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The Spokesman-Review Newspaper The Spokesman-Review

Spokane, Washington  Est. May 19, 1883
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D.C. runs low on green power

WASHINGTON – As Congress tries to clean up the nation’s energy sources and cut gases blamed for global warming, it is struggling to do so in its own backyard. The Capitol Power Plant, a 99-year-old facility that heats and cools the hallowed halls of Congress, still burns coal and accounts for one-third of the legislative branch’s greenhouse gas emissions. For a decade, lawmakers have attempted to clean it up.

Interior blocks plan for oil shale development

WASHINGTON – The Interior Department on Wednesday blocked a Bush administration plan to open parts of the Mountain West for oil shale development, announcing that it would first study the water, power and land-use issues that complicate one of the nation’s most abundant but controversial untapped sources of power. Interior Secretary Ken Salazar coupled the decision to cancel some shale development leases and launch a second round of leases limited to research purposes with a rebuke of what he called ex-President George W. Bush’s “headlong rush” to begin development.

Bill would turn Waste to Energy Plant green

OLYMPIA – How do you instantly boost the value of the electricity generated by Spokane’s waste-to-energy incinerator? You declare it renewable energy.

World in brief: Iran has enough fuel for bomb

Iran has enough nuclear fuel to build a bomb if it decides to take the drastic steps of violating its international treaty obligations, kicking out inspectors and further refining its supply, U.N. officials and arms-control experts said Thursday. Iran has made no such gestures and has slowed its expansion of machines producing nuclear fuel, increasing its production capacity by less than 5 percent over the last three months, according to a report issued Thursday by the International Atomic Energy Agency, or IAEA.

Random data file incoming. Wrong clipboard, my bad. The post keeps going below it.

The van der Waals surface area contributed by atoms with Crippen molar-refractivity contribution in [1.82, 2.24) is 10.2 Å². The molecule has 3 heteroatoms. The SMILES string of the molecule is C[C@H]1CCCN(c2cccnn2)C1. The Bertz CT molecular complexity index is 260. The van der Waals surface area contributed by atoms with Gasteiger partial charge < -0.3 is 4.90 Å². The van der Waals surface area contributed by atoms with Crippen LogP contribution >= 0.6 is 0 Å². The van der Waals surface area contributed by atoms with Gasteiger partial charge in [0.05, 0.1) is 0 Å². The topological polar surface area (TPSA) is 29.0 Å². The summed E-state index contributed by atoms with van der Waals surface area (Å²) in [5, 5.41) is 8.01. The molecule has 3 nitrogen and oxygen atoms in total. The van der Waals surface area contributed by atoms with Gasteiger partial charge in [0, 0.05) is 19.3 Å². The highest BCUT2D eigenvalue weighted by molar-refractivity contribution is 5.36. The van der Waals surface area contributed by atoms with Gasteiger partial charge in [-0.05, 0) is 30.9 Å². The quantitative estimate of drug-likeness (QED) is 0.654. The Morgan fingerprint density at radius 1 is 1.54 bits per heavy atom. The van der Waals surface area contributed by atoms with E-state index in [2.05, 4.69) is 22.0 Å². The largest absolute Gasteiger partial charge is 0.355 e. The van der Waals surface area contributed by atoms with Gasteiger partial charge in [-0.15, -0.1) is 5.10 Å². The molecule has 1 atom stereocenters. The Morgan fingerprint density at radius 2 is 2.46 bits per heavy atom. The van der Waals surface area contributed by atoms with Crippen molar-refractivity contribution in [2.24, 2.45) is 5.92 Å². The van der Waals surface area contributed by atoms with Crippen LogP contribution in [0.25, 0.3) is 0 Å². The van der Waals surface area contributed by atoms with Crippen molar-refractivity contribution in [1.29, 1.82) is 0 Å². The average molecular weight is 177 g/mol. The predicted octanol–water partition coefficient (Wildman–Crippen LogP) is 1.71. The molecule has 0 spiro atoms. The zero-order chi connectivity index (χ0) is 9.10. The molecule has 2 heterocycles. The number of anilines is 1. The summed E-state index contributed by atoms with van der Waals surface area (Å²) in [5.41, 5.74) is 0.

Obama compares Canada’s oil to coal

OTTAWA – President Barack Obama on Tuesday compared Canada’s massive oil sands operations to the U.S. coal industry, saying he was concerned about the operations’ big carbon footprint. Obama heads to Canada, America’s top source of foreign oil, on Thursday in his first foreign trip as president.

EPA reconsiders coal emissions

WASHINGTON – The Environmental Protection Agency on Tuesday said it would reopen the possibility of regulating carbon dioxide emissions from coal-fired power plants, tossing aside a December Bush administration memorandum that said the agency would not limit those emissions. The decision could mark the first step toward the regulation of greenhouse gases emitted by coal plants, an issue that has been hotly contested by the coal industry and environmentalists since April 2007, when the Supreme Court ruled that carbon dioxide should be considered a pollutant subject to regulation under the Clean Air Act.

It’s Not Hard To Be Green

DIY. So last year. Now it's GIY. As in green-it-yourself. And just like DIY projects, there are plenty of easy GIY weekend home improvement projects that will save energy and money and add value to your home.

Energy Savers

With the volatile economy Americans are looking for ways to lower energy bills and extend natural resources and many Americans are interested in options that will help reduce dependence on foreign oil as well.